Columbia Basin College’s wish to establish student housing near its campus could be only one year from reality after June 20.
During its regular meeting, the Pasco City Council will consider selling about five acres of land near the corner of Argent Road and 20th Avenue, just northeast of the Pasco campus, to a private developer working with the college for just under $800,000.
“CBC is growing bigger and they want to add more services, and I think it’s a good partnership,” Pasco Mayor Matt Watkins told the Herald.
The developer would use the property for a project that could house nearly 400 students when fully built out, according to council documents.
The first round of units are expected to be available as soon as the fall of 2017.
“There are a lot of good reasons to do this for the future of the college,” said CBC President Rich Cummins.
CBC began discussions with the city this spring about the need for land for the project. Space on the campus isn’t adequate for the project. There are also limitations on residential development on some nearby parcels, because of restrictions from the Federal Aviation Administration from the Tri-Cities Airport.
The land up for sale is about half of a 10-acre parcel left over from the development of the Sun Willows Golf Course years ago. The remaining acreage, which is actually on the corner of Argent Road and 20th Avenue, will be retained by the city for a future development, such as a hotel, Watkins said.
CBC is growing bigger and they want to add more services, and I think it’s a good partnership.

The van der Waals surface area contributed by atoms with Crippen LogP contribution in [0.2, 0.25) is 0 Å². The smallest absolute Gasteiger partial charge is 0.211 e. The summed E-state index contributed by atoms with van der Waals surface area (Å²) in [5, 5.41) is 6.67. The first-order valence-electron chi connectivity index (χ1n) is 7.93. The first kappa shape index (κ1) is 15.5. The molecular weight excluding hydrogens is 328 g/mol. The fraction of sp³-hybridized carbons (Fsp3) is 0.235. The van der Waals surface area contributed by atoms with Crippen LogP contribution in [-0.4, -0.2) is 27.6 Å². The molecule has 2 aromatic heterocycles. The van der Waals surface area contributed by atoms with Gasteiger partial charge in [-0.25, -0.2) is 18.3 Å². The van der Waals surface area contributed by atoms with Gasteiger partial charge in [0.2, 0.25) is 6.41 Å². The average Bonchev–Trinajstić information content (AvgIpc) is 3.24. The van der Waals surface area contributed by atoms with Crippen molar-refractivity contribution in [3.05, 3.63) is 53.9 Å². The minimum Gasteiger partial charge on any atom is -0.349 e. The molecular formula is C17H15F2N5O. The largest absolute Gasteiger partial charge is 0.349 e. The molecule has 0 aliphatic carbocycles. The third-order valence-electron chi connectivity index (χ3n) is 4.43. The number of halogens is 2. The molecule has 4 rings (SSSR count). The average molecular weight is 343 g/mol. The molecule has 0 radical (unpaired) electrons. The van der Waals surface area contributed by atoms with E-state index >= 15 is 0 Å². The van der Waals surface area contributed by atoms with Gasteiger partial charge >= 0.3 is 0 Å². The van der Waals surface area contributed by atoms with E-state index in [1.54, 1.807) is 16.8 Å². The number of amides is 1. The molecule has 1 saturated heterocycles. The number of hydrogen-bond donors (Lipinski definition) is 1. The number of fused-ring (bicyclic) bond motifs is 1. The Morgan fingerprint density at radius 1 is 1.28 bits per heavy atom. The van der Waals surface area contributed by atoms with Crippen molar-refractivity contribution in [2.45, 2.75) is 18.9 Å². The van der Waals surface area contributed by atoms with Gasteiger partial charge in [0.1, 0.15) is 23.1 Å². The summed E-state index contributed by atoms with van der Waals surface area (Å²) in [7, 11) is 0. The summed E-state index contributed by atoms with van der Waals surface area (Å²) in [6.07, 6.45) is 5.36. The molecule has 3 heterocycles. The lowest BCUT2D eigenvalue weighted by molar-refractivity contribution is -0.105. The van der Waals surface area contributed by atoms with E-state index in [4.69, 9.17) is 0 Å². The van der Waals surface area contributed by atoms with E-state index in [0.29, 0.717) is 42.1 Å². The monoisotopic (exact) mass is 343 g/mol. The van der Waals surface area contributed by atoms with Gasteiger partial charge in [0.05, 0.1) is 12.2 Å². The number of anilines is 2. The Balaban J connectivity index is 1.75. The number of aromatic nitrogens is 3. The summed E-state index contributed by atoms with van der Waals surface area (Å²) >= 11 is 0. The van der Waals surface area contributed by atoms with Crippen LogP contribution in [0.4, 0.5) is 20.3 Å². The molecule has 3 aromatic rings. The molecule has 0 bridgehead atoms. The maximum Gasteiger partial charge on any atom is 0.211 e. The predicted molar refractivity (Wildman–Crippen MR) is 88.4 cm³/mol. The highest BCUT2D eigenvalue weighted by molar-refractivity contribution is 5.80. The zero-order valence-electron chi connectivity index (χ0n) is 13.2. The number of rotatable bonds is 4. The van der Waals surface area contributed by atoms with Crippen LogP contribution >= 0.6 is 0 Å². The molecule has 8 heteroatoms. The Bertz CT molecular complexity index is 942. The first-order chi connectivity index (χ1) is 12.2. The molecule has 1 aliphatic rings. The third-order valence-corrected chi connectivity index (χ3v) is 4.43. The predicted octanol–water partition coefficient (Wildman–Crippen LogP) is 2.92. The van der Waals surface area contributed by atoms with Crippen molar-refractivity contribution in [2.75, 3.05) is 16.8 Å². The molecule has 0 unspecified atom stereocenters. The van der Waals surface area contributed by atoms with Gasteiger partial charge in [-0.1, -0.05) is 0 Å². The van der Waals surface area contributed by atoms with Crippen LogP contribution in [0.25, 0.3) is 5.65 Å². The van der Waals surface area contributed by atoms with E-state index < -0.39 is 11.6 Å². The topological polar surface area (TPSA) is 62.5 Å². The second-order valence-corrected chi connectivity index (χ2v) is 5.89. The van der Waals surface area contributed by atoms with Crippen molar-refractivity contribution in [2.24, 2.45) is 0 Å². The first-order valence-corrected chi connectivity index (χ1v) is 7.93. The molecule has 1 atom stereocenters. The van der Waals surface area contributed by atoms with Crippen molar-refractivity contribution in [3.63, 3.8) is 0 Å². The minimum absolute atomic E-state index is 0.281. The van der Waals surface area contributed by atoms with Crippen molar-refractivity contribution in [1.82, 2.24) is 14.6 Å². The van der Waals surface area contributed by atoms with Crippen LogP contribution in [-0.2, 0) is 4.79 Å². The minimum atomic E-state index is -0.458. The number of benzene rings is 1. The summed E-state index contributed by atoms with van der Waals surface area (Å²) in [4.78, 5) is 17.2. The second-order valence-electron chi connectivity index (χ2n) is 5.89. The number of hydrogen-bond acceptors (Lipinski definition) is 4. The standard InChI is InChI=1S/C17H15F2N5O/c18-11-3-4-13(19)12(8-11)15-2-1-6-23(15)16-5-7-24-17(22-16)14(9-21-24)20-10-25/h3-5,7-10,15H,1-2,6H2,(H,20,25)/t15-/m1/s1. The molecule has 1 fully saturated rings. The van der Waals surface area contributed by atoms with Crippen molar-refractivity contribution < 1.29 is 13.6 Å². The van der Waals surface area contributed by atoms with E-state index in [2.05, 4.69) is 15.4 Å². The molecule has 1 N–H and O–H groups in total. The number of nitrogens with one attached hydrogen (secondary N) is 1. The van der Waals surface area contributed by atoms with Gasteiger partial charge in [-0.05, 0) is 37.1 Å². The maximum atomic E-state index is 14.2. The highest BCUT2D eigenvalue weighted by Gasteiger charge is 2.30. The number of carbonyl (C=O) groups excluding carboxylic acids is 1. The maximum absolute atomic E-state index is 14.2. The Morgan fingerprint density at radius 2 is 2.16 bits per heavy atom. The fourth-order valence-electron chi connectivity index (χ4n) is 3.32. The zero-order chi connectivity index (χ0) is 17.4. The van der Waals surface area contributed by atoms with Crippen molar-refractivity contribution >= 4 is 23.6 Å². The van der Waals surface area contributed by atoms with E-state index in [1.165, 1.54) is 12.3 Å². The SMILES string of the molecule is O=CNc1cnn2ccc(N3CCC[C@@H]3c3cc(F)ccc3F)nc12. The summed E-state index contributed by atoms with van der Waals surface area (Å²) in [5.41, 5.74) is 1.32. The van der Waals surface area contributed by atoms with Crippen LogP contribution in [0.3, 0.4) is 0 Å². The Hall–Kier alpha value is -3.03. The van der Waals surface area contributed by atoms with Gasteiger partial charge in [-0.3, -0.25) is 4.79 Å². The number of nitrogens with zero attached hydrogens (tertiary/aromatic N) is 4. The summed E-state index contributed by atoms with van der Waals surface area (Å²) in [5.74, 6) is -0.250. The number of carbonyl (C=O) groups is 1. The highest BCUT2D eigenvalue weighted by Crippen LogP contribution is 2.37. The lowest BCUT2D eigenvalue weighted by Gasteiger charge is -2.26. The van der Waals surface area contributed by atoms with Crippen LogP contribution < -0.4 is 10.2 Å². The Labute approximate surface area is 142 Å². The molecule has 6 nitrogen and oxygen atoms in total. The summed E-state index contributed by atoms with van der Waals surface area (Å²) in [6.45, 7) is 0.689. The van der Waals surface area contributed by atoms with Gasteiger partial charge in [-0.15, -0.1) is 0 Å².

Pasco Mayor Matt Watkins
State law prohibits CBC from building or operating student housing itself, though it can enter a contract for a private developer to build and operate such a project.
The college’s board of trustees voted this week to give Cummins authority to draft a contract with a developer.
Cummins said he is negotiating with a developer, which he declined to identify. A deal could be announced in the coming weeks. Construction could begin soon after if the land sale is approved.
“It depends on how fast developers are poised to move,” he said.
CBC has considered student housing projects over the years. College officials ramped up efforts in recent months after a consultant survey estimated hundreds of CBC students want housing options closer to campus. Overall, though, interest in student housing is down from where it was nearly a decade ago.
Cummins has said the need for the project is partly driven by the college’s changing role in higher education. It is no longer a strictly two-year institution and offers four-year degrees. Student housing has also been shown to improve retention rates and overall academic performance.
CBC student leaders have said the student body wants a more dynamic campus community, which nearby housing could nurture. While there are questions about how affordable the student housing will be, rental occupancy rates are about 98 percent in the Tri-Cities, leaving students with few options as it is.
There are a lot of good reasons to do this for the future of the college.
CBC President Rich Cummins
The college isn’t alone in its interest in developing student housing — Washington State University Tri-Cities has pursued a similar project on its north Richland campus.
University officials walked away from a possible deal with a Kennewick developer last fall and solicited new proposals this winter. It has reportedly been considering three bids for the project this spring, including a new proposal from the initial developer, but officials have yet to reveal details about the bids and when a decision would be possible.
CBC’s fast track for the project isn’t a reflection of competing with the university for students, Cummins said. Rather, he thinks either campus developing student housing would benefit the entire higher education community in the Tri-Cities. It’s simply pragmatic for the college to move now to address a need of future students.